It is so hard to find information that actually tells you EVERYTHING that you want to know as a consumer – i.e. not just what the effects are but how much CBD you’d need to take in order to get that effect. Although this is definitely not a resource that is meant for us regular people and it is not exactly short, the best resource I found about cannabis overall was the outline for healthcare professionals that Health Canada provided, which is available here.
CBD can be consumed orally (usually in oils), inhaled (either smoked or vaporized), or applied topically. There are several other ways to administer it but those are the 3 most common since they’re pretty non-invasive and easy to acquire.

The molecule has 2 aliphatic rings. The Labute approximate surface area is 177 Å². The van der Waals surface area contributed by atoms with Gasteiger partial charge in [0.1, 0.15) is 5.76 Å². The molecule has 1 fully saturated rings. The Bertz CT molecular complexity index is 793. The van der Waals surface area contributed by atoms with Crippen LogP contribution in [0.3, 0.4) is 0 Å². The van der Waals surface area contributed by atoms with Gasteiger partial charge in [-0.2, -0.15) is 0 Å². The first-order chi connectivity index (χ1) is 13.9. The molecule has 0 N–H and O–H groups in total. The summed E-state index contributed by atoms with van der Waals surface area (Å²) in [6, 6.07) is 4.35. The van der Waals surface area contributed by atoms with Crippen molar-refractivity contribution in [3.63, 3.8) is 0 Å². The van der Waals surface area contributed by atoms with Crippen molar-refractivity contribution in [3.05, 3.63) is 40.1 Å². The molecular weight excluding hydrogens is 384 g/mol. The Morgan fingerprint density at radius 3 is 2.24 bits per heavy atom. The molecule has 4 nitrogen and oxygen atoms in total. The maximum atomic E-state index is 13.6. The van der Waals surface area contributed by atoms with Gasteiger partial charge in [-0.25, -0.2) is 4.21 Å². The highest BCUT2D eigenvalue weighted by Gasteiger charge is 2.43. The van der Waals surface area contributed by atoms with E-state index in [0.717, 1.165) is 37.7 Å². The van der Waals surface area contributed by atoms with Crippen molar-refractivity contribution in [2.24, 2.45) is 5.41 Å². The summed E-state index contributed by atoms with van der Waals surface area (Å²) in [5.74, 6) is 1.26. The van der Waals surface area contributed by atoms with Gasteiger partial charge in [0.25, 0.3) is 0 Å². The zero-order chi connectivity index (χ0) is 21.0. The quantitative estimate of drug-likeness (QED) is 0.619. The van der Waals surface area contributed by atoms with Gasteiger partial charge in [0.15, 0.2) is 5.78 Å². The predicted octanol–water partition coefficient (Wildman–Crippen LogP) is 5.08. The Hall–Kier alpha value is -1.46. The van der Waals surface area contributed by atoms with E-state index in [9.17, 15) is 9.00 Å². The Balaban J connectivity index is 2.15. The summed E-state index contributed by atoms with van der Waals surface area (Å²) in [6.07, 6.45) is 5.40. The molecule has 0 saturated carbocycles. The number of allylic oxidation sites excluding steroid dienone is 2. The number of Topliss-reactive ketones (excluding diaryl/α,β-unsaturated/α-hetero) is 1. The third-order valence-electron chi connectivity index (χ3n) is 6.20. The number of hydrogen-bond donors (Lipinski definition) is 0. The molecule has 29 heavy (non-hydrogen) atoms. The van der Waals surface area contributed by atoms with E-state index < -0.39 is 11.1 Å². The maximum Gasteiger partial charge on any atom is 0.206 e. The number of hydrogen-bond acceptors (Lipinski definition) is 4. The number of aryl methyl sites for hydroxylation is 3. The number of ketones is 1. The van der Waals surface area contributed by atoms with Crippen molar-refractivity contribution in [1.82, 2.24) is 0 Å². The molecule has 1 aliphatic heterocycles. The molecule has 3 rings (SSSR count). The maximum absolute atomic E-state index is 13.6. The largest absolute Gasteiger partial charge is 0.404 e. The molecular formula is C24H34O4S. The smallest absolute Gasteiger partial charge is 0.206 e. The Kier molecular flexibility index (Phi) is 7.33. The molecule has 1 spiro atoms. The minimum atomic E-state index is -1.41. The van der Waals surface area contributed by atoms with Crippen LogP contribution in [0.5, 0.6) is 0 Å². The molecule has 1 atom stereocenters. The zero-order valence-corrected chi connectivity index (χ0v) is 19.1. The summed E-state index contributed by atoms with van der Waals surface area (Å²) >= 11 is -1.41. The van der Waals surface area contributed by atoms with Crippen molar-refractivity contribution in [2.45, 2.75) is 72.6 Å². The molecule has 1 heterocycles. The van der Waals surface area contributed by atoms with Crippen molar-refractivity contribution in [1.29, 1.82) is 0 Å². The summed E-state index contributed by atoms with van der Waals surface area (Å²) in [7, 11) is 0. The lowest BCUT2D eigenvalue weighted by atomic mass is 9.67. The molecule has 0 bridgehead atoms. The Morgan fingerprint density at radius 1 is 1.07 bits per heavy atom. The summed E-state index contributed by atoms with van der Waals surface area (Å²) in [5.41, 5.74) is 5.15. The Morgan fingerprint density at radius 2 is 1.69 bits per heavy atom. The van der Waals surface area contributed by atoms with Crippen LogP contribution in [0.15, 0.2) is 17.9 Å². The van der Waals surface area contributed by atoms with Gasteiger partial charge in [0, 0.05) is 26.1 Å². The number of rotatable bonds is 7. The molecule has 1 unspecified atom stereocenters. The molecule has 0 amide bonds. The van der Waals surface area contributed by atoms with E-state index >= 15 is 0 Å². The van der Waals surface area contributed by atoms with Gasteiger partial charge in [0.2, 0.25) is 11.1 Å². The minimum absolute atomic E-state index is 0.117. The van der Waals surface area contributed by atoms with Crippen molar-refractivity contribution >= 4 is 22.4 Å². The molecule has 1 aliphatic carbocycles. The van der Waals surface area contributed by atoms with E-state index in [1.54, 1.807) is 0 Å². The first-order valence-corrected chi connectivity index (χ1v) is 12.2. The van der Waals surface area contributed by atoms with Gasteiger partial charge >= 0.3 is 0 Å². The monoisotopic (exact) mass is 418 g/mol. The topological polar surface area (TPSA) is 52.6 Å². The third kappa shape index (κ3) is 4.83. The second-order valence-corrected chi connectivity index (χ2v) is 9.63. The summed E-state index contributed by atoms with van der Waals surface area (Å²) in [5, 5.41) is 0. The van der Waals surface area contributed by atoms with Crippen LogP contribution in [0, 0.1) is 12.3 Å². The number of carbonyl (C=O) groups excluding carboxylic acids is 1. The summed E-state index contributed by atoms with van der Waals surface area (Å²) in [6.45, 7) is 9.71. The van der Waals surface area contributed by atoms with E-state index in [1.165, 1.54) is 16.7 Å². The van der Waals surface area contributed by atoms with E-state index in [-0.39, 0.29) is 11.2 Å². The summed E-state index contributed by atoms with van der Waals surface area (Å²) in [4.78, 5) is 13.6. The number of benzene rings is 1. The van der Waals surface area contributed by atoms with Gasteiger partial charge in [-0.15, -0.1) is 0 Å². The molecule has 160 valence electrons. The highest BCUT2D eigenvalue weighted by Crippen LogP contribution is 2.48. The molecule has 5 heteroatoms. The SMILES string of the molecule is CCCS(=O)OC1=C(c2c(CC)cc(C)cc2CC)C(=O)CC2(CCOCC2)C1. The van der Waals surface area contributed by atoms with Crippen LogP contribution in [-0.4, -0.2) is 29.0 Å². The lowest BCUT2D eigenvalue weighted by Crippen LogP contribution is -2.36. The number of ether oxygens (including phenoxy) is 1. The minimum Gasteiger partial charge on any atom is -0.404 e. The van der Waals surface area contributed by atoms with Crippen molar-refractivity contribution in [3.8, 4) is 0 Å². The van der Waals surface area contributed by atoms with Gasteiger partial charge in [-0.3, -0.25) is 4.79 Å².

CBD has lower bioavailability when consumed orally than when inhaled. But if you’re inhaling your CBD, then I would highly encourage you to vaporize it instead of smoking it: the risk that come with smoking it is essentially the biggest health risk that comes with any cannabis consumption.
Topical application would be recommended only for effects that are localized to the skin: so for instance this study on acne specifically mentions that it would be difficult for an oral dose of CBD to have a high enough concentration to exert an effect all the way at the skin, so they mention that topical application would be necessary.
Is CBD safe?
One of the things that I wanted to know was: is CBD safe? And it turns out that the generally agreed upon answer is yes – CBD is safe, in fact it’s seen as being much safer than THC! But that doesn’t mean that everyone should take it.